“Not only are humans badly injured, so can books” | Culture and entertainment | Valencian Community Edition

The exhibition ‘Badly wounded. The imprint of time in the REBIUN’ libraries is a journey between the 14th and 20th centuries through books and manuscripts that reflect the censorship, restoration and environmental disasters that society has experienced, and which, according to the vice-rector for Research at the University of Valencia (UV), Carlos Hermenegildo, demonstrates that “not only are humans badly injured, but books can also be.”

In the Duke of Calabria room of the La Nau Cultural Center, and with approximately 250 books donated by the Duke himself, the inauguration of the exhibition that is being held within the framework of the III Conference on Heritage Management took place this Thursday and will remain open until September 4.

The exhibition, which is divided into six sections: ‘Censura’; ‘Disasters’, ‘Intrinsic causes of deterioration’; ‘Biodeterioration’; ‘Human Factor’ and ‘Restoration and preventive conservation’, includes a selection of more than fifty documents, including seven manuscripts and five incunabula, through which the main causes capable of altering their integrity are exposed.

With the mission that books and manuscripts, with inestimable historical value, reach future generations in the form of a legacy, the curators and restorers of the UV Library and Documentation Service, Susana González Martínez and Mónica Pintado Antúnez, have led out the exhibition.

The curators have made a tour of all the showcases together with the attendees, and on the first one, ‘Censura’, they have explained that it evidences the action carried out by the Inquisition or by the hand of former owners.

Among the works are the manuscript known as ‘Cançoner de Maians’ which transcribes the works of Joan Roís de Corella and which underwent a process of self-censorship by which the text where the work ‘La suplicació de natura humana’ began was canceled, by means of a large ink stain that prevents it from being read.

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‘Disasters’ focuses on the flood that devastated València in 1957, and as the curators explained, “its effects can be seen in a copy of Luis Vives’ work ‘Tratado del socorro de los Pobres’, printed in València in 1781 , in which the layer of mud from the disaster still remains”. Documents, photographs and reports affected by the flood are also on display.

It is followed by the ‘Intrinsic causes’ section that offers a vision of how the difference in the quality of the materials, the way of manufacturing paper and the inks have influenced its conservation. The curators have highlighted a volume of the ‘Encyclopédie de Diderot’ and d’Alembert, for the engraving on the air-drying of the leaves.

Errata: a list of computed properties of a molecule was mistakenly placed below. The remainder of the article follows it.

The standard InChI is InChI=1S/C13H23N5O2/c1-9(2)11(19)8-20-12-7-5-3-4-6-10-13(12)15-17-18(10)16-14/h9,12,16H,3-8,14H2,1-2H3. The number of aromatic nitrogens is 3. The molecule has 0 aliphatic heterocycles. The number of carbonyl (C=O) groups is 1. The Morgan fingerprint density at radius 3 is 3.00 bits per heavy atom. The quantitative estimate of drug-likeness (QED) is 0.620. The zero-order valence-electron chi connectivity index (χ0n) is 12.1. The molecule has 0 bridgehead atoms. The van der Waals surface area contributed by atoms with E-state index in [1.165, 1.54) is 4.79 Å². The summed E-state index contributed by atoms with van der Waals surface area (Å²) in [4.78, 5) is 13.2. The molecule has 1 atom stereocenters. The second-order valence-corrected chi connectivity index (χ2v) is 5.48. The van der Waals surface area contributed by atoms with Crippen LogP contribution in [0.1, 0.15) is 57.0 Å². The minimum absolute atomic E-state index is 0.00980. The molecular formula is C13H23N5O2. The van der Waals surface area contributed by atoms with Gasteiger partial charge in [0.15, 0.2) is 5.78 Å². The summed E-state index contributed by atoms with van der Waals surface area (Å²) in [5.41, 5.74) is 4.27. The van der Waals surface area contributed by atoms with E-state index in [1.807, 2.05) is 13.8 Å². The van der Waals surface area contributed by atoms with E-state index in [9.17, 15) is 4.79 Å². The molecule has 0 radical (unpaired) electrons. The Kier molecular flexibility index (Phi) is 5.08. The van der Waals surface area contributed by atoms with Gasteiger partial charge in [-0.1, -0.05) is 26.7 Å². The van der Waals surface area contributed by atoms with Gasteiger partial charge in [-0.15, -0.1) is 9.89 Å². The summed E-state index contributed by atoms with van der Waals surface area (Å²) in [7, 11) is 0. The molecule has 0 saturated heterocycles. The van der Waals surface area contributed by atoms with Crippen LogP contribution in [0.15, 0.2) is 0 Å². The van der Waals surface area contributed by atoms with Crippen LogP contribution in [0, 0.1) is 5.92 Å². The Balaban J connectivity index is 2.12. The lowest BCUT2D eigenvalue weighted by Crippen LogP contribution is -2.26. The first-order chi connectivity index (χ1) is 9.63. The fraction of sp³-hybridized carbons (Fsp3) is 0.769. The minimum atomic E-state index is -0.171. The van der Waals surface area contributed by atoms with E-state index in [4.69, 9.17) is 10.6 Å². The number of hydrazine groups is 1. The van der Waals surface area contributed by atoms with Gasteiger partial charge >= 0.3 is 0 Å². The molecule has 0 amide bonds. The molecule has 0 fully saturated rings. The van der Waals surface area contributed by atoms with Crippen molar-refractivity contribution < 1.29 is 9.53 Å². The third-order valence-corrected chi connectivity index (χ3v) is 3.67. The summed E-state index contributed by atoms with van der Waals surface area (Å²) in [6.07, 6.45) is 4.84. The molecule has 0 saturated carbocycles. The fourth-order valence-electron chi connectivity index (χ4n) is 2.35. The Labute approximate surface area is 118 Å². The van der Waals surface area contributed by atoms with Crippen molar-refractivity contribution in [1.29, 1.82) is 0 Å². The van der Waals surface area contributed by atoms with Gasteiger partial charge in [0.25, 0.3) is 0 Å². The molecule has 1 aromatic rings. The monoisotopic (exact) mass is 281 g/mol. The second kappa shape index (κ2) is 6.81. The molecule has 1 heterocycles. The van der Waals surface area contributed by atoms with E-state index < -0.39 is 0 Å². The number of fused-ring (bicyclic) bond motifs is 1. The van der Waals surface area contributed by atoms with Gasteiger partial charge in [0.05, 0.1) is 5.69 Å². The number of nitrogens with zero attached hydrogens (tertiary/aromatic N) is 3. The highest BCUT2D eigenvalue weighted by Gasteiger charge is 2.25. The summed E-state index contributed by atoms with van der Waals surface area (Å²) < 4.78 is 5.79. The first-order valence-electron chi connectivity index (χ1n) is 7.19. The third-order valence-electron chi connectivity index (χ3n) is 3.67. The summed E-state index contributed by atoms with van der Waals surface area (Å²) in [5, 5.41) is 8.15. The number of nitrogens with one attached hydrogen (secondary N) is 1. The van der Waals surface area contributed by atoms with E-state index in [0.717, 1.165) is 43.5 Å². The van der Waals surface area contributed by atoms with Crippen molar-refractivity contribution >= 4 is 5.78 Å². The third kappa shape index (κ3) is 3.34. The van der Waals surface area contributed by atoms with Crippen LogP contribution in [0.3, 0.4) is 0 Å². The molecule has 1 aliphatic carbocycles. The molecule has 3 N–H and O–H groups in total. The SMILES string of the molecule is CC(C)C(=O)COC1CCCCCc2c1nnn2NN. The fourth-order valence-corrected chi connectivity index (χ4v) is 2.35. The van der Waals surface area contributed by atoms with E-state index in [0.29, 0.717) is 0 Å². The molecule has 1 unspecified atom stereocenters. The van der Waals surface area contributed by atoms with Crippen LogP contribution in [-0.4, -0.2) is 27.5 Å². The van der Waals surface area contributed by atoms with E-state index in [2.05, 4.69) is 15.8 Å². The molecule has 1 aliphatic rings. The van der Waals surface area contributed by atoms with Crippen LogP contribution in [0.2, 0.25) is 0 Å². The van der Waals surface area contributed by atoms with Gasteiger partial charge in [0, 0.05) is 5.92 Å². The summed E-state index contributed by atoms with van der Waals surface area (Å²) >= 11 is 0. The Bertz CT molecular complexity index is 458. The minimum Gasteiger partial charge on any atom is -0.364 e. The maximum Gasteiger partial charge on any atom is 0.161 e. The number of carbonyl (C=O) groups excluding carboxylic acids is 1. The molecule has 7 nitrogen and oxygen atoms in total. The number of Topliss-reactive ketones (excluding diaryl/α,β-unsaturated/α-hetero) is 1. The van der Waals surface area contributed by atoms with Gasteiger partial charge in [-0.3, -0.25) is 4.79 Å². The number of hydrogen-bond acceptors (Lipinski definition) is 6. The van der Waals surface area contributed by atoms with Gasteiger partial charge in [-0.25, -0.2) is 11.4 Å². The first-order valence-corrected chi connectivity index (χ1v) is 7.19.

They have also highlighted the damage that can be caused by insects and rodents, reflected in a selection of works that present holes, galleries and serious loss of their materiality, “resulting in a serious problem for the collections of archives and libraries”, they have qualified.

But, apparently, it has not only been insects that have destroyed valuable historical memories: the human being has also done it, and as proof of this they have dedicated a showcase called ‘Human Factor’ that collects books “mutilated by human greed and damaged due to old repair interventions, which over time have been unfortunate”, stressed Susana González and Mónica Pintado.

They have highlighted a copy of the collection of codices of the Duke of Calabria, which in the nineteenth century suffered the “mutilation” of two of its miniatures.

The exhibition culminates with the ‘restoration and preventive conservation’ section that highlights the restoration work that today allows damaged specimens to be recovered, such as the case of the ‘Diari del Compromís de Casp’, dated 1412.

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The director of the Historical Library, María Jesús García, added that it is an exhibition with books, manuscripts, photographs and documents that are part of the university bibliographical heritage and that are marked by the scars of their historical evolution.

Mª del Mar Benlloch Carramolino